There are certain criteria I look for in gear that I choose to use and write about. It has to have excellent value and be useful in a wide variety of situations. Let’s face it. Money is tight for most of us in the business of music-making these days, and we need to invest smartly. I prefer to buy from boutique makers who are accessible and responsive. Stager Microphones sets and raises the bar on this.
Matt Stager, who’s paid his dues with years of experience in the audio industry, has been busy handmaking some pretty incredible ribbon mics at his shop in Nashville. And when I say “handmade,” I mean that in every sense. Matt assembles his ribbon motors and winds his own transformers, while relying on local metalworkers (a machinist and a precision fabricator) to mill the body and bend the mechanical bits. It doesn’t get any more boutique than this.
After receiving the carefully packaged mics, the first thing that struck me was the handmade wooden case for the SR-1A. I was really impressed with the packaging of the SR-1A. That box is super cool, and it has a silkscreened logo. (Newer boxes for both models are now laser-engraved, in house.) I pulled out the SR-1A and was surprised by the weight. This mic is beastly. It just oozes vibe, and it turned a lot of heads in the studio.
The SR-1A houses two massive alnico magnets around a 1.8 µm ribbon, as well as a custom-designed, hand-wound toroidal transformer. Did I say this mic is a beast? The casing is very robust, and the mount is a breeze to work with. Positioning the mic is no sweat, though you may do well to use a heavier stand or one with counterweights. A right-angled XLR cable might even make things a tad easier, but I had no complaints using standard mic cables.
The smaller SR-2N, on the other hand, swaps out the alnico magnets for a smaller neodymium motor. These mics are a labor of love for Stager, and this is evident in his tireless work ethic and evolution of design. If there are improvements to be made, Matt will, and has found a way to address them. The SR-2N I tested has a newly redesigned motor that gives the mic about +10 dB more gain than the first version of the mic I tried, making it more useable for quieter sources. The SR-2N comes with a mic clip that has proven to be quite versatile when placing the mic. No complaints there.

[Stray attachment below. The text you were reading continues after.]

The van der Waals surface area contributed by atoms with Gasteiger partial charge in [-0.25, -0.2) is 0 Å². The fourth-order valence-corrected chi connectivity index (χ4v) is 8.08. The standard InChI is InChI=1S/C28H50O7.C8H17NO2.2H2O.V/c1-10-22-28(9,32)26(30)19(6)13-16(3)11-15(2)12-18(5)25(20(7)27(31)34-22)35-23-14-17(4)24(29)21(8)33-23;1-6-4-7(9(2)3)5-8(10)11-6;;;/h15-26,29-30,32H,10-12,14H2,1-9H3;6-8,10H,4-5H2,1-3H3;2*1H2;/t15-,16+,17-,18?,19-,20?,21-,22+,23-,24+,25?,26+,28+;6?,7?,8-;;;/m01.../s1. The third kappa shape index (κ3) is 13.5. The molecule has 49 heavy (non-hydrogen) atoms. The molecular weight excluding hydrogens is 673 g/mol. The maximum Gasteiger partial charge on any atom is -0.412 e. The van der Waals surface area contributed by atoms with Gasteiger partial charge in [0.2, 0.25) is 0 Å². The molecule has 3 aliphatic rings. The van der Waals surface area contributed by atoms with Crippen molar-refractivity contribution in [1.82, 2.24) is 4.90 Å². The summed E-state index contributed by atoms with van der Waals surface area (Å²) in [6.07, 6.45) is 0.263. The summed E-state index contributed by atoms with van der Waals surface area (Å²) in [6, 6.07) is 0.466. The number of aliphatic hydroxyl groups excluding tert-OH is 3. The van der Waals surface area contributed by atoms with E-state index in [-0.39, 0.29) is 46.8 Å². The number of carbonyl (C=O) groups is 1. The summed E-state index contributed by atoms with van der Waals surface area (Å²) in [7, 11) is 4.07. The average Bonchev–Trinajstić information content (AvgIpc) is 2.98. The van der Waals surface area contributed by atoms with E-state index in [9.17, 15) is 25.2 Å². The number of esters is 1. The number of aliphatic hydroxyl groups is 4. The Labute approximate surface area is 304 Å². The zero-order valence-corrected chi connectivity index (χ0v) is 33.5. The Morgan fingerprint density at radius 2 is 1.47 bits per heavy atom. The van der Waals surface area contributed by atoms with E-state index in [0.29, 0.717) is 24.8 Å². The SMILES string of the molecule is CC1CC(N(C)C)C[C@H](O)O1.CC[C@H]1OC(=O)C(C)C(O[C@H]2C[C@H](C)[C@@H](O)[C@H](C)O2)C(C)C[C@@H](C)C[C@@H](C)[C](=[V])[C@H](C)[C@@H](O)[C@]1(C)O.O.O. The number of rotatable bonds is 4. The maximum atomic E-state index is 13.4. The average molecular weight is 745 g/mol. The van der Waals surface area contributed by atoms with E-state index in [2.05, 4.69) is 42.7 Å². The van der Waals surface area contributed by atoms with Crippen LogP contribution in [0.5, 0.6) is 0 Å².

I fired up the mics and eventually settled on pairing them with an RTZ 9762 preamp [Tape Op #41], due to the large amount of gain it has on tap. Passive ribbons generally need a fair amount of gain, and the Stager is no exception.
I had an Appalachian rock band booked to come in the studio — an excellent opportunity to put these mics to work on a variety of sources. I put the SR-1A on center kit, over the kick pointing at snare. It was really fat and thick sounding, yet clear! The mic is weighty in tone, with a smooth top end and a huge bottom — which really gave a weight to the drums when the SR-1A was mixed in with the rest of the mics on the kit. It filled out the bottom end nicely. This mic captures a very nice depth, and its nulls are fantastic to work with!
Next, I put up the SR-2N on a Dr. Z Maz 18, 1×12 combo. I really, really like this mic on guitar cabs. Matt had told me he had rock & roll in mind when designing these mics, and it shows. It’s warmer than the SR-1A, rolling off more top end. And the bottom end — man, such a big sound for a mic its size! I’m really impressed with this mic. It punches through the midrange, and the tone complemented the guitar amp very nicely.
We also tracked acoustic guitar (Gibson J-45) with the SR-2N. While the mic didn’t sparkle like a Neumann KM 84, it proved to be the perfect fit for the song — warm and inviting. The SR-2N, with its smooth top end, does not lack transient detail.
Recording vocals allowed us to really hear the finesse in the SR-1A. Its top end is really something special. It’s super smooth and creamy — never fatiguing and never harsh. Sounding more refined than the SR-2N, the SR-1A is fuller and more consistent across the frequency range.
With roots inspired by designs from the 1940s, Stager has made modern-day, vintage-style ribbon mics his calling. The only other ribbon I had on hand to compare was a Samar VL37, but that’s far from a useful comparison, as the Samar has its own wonderful thing going on. I have heard comparison files between the Stagers and an AEA R44CE, and this test is far more interesting. It’s a good place to start if you’re trying to get your bearings on the sound of a Stager — wide and thick, perhaps even bigger sounding.
There are some well-known names that have become hip to the Stager sound and are regularly using his mics (Guns N’ Roses, Kings of Leon, and Chris Stapleton, to name a few). I suspect the list will continue to grow as word spreads.
Lastly, it’s the price of these mics that really knocks it out of the park. $600 for the handmade-in-the-USA SR-2N boutique ribbon mic that can stand tall with the AEA R44CE? And $1500 for the beastly euphonic SR-1A monster with its creamy top and huge bottom that might even surpass its vintage brethren? Yes. These mics deserve your attention. I wouldn’t be writing about them if they didn’t.